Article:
Fun fact: EG Dad and I were never originally sold on the idea of marriage. To be perfectly honest, the biggest selling point was the party.
We spent months planning “The Reception” (almost as much time as we spent planning the honeymoon). We were going to have a marquee with a string trio playing variations of modern classics; fire-dancers would entertain outside; offerings would be given to the trees in the park; guests would arrive by ferry across the river. All four pagan elements would be invited for what would have been a night of absolute celebration. We had the venue (park) picked out, the savings plan underway, the entertainment was booked. The celebrant wasn’t organised yet, because … well, we weren’t really thinking about the legalities.
We kind of took it for granted our de facto relationship had the same legal rights as married couples. We had been living together for around five years…
Then I fell pregnant with Sinister. And being the good little legal professional I was back then, I learnt how wrong we were.
In fact, this is when we learnt that de facto relationships (and especially same-sex relationships) do NOT have equal rights to married couples. For example: When travelling overseas (eg. for a honeymoon), we would need to take the extra paperwork to prove both of us are parents. In most countries (including Australia) married couples travelling together with kids are automatically assumed to be the parents.
The thing is, the legal rights of our de facto relationship were always a little more vulnerable than a married couple. We just didn’t realise it until we factored in children.
Same-sex couples? They realise it from DAY 1.
They have added issues of proving their relationship when one of them is in the hospital. They have added issues of proving legal parent status. And I have heard from one family, passports to travel overseas are a paperwork nightmare.
Now, there is NOTHING in my sexuality or EG Dad’s sexuality that makes us better parents than those in same-sex relationships. So why should same-sex relationships be denied the same legal rights and simplification?
Equal marriage rights will NOT change any existing married couple. Hell, they won’t even change the marriage rites except for one small statement: instead of being between ‘man and woman’, it will be between ‘two people who love each other, to the exclusion of all others’. Isn’t’ that essentially what it is supposed to be anyway?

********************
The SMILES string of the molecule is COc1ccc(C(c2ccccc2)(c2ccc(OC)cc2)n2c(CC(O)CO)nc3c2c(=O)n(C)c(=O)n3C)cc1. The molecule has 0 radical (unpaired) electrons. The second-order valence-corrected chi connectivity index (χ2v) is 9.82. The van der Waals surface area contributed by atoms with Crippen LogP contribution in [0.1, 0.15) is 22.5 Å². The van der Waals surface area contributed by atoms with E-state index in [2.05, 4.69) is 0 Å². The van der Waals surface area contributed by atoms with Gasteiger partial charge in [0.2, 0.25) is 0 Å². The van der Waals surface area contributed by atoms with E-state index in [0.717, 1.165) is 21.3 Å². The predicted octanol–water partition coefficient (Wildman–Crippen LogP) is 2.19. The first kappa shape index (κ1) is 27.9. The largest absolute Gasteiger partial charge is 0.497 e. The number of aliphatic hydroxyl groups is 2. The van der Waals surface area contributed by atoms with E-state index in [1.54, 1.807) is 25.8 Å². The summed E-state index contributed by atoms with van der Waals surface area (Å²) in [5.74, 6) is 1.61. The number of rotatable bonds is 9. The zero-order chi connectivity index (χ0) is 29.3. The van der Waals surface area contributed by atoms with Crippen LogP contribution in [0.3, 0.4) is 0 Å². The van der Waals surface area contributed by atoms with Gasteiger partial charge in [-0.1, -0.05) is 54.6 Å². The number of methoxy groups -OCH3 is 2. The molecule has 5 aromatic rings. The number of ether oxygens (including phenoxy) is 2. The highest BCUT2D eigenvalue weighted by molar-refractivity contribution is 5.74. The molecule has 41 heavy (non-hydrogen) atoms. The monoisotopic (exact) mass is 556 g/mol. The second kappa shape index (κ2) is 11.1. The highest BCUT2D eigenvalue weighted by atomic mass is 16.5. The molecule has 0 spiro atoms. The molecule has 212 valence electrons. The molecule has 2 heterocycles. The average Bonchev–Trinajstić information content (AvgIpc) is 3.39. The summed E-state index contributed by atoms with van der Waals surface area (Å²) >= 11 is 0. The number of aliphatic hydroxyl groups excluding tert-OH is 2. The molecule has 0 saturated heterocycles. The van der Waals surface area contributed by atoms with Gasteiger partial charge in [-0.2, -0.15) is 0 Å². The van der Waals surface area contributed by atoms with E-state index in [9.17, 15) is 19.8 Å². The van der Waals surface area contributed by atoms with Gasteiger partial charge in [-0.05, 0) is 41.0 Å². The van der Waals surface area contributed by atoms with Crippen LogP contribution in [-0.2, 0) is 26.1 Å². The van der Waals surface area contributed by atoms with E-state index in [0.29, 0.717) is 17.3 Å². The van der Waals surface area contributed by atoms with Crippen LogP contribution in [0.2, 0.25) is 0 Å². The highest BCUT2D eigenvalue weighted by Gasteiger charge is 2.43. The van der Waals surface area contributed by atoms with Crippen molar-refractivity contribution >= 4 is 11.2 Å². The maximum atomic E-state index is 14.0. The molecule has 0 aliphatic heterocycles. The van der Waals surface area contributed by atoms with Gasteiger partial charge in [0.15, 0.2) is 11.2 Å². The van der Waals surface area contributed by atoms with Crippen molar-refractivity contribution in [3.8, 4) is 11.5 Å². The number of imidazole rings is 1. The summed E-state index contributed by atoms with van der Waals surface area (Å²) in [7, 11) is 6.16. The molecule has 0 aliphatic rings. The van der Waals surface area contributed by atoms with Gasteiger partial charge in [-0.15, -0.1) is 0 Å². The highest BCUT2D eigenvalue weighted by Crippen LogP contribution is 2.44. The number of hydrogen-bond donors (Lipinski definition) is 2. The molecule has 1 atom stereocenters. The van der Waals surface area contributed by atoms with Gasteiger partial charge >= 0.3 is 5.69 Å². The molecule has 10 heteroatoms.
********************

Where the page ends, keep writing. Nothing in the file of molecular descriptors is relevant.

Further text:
This will not change YOUR existing marriage. This will not devalue or demean ANY existing marriage. If you’re already married, then here’s a tip: This has NOTHING to do with you.
But it does change the rights of same-sex couples. It is about equal recognition and equal rights. It is about validating their relationship in the eyes of their loved ones AND most importantly, in the eyes of The Law.
And this should NOT be settled by a plebiscite or postal vote. It should be done by the politicians in the parliament where they are supposed to be doing their job. You know, like so many other nations have done already.
But here we are. And now we have an obligation… nay, a duty to equal the legal rights. If you still want to vote no, then recognise you do not believe in equal rights. Own it. Be honest with yourself and others. Because once you tick that box, it is a slippery slope trying to differentiate between which human rights you think are acceptable and which are not.
If you vote yes, then you are a part of protecting ALL rights. Because we cannot ask for rights to protect us if we do not offer the same protection to all.
Equal Marriage Rights will mean Equal Marriage Rites. That’s all any of us want.
That and the huge fabulous party I will be invited to the next day.